Some top police officials, requesting not to be named, say that such gaps have also been noticed in the attacks on Rescue 15 and ISI office in 2007. Examples of prior intimation of the possibility of attacks on Sri Lankan cricket team in Lahore in March 2009 and the one on Pakistan Army's General Headquarters (GHQ) in October 2009 are other glaring examples of this lapse. The information of one intelligence agency was overlooked by the other law enforcement and intelligence agencies even though it had been provided beforetime.

"Such examples are not new," recalls Imtiaz Billa, former DG IB, who had informed the then-NWFP government that Lt Gen (r) Fazle Haq could be assassinated in a week's time, but no measures were taken and the person was killed. "What is needed is a first-rate and effective coordination system both in sharing of intelligence information and coordination of the joint interrogation," he suggests.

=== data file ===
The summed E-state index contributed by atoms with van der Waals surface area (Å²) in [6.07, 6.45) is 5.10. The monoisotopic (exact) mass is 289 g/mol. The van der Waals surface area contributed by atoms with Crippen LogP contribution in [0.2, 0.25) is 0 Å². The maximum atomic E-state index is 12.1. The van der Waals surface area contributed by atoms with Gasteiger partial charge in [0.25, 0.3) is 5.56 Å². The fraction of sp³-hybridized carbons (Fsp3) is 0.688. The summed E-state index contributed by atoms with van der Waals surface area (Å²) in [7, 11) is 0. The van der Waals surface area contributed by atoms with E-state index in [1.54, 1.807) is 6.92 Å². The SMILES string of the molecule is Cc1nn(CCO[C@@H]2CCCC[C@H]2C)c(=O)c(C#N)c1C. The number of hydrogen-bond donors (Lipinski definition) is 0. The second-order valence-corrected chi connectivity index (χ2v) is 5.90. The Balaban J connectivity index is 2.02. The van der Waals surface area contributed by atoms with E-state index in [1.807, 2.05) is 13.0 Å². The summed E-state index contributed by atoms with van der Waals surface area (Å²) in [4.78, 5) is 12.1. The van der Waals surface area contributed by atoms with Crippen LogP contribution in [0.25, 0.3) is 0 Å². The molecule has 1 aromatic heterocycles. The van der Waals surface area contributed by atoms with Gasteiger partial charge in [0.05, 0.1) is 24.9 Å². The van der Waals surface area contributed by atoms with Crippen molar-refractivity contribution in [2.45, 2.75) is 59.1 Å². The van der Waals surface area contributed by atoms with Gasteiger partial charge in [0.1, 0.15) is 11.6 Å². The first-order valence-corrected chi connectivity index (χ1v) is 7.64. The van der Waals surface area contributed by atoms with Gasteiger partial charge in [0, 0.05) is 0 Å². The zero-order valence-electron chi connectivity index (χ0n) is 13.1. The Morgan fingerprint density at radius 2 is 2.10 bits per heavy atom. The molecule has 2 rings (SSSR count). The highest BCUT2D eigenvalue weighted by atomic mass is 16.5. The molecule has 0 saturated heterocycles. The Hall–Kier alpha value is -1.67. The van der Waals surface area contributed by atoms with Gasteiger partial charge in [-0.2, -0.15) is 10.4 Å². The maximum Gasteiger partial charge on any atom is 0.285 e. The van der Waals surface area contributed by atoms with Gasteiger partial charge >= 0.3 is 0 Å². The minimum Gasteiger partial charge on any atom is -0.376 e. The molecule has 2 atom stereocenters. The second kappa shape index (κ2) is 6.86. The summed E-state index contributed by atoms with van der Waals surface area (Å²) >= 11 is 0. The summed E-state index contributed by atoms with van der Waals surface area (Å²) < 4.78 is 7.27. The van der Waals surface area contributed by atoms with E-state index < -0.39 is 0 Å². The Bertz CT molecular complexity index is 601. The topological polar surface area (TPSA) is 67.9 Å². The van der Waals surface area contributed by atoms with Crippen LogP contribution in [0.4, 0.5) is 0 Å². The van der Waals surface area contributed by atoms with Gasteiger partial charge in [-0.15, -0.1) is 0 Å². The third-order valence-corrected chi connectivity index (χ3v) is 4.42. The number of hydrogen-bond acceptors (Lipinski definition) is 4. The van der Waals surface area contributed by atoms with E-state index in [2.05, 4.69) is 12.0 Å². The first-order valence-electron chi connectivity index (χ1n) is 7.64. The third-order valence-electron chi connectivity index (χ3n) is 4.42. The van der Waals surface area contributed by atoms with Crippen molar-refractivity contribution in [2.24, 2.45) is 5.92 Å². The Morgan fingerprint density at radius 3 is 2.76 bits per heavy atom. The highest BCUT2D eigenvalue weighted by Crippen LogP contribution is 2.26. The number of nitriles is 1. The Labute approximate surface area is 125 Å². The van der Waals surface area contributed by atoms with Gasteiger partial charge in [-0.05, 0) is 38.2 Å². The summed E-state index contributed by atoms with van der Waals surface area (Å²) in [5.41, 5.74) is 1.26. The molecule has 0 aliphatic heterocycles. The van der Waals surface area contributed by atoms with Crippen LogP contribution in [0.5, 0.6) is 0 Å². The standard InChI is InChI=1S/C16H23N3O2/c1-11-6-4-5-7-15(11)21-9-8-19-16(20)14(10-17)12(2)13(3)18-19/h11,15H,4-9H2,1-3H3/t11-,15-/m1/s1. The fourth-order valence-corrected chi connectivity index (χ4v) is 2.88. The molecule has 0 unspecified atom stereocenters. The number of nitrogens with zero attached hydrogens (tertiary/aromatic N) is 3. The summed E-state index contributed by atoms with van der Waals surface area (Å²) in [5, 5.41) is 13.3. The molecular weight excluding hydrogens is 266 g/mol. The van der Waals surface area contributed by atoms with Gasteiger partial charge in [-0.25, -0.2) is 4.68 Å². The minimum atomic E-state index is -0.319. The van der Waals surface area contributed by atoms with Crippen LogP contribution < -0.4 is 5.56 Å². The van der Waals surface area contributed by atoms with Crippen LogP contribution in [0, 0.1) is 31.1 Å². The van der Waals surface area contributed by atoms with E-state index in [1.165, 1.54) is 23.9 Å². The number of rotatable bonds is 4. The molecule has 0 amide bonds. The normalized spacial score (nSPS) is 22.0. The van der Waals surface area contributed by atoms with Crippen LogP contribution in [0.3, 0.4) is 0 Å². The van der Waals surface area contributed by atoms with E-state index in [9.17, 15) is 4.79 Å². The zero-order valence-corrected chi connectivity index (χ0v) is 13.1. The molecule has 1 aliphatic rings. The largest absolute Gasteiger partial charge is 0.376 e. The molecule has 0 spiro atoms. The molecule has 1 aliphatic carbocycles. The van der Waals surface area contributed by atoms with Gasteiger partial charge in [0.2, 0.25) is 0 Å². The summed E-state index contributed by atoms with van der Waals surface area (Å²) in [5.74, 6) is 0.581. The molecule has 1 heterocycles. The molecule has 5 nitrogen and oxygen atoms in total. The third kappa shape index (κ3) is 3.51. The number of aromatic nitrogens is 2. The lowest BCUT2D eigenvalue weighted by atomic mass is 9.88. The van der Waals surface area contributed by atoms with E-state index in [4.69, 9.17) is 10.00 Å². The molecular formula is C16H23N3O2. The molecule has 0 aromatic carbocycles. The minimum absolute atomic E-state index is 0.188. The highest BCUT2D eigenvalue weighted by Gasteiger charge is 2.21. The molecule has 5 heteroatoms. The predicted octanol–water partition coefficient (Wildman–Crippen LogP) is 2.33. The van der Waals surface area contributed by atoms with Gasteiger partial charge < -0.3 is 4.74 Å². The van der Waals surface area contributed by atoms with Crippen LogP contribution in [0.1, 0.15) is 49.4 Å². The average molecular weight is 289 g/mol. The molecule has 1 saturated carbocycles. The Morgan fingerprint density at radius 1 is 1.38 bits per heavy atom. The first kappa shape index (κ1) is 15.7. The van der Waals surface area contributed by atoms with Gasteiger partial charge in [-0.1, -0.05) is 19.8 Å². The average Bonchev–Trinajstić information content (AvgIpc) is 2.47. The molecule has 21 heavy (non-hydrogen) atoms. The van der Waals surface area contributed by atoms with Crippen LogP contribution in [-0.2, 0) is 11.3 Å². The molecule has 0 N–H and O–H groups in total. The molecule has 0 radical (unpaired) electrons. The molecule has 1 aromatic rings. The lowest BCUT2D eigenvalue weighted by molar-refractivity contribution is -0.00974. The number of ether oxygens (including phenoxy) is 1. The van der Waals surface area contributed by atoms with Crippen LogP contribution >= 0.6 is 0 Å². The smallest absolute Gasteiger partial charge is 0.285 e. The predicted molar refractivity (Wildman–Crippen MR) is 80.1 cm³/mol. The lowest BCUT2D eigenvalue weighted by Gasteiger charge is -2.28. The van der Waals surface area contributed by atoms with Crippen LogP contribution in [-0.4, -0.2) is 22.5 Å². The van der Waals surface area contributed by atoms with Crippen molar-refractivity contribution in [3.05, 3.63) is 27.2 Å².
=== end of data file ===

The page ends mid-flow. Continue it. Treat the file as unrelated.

"There is no sharing system within Pakistan. We are taking up the issue in the national security committee, too. The role of the NACTA is also under purview," Aftab Ahmad Khan Sherpao, former interior minister and sitting Member of Parliament, tells TNS.

Historically, General Yahya was the first to attempt the formation of a national intelligence commission but the plan never materialised. There were attempts also to set up intelligence academies at that time. A similar proposal was made in Air Martial (r) Zulfiqar Commission in 1989, during the first regime of Benazir Bhutto, but again it could not be implemented. Hameed Gul, former DG ISI, proposed an end to the political role of the ISI but he was rejected.

In 1996, Masood Sharif, former IB chief, proposed Intelligence and Crime Coordination Committee. The proposal was widely appreciated and discussed but, again, it was never implemented.

 

[email protected]

 

 

 

 

reforms

License to dominate

Civilian governments have been aware of the need to reform the agencies since the 1970s -- and with greater force since the 1990s

By Kamila Hyat

The presence of a shadow that follows the path of politicians, of military men, of nationalist leaders, of journalists and others is something all of us are aware of.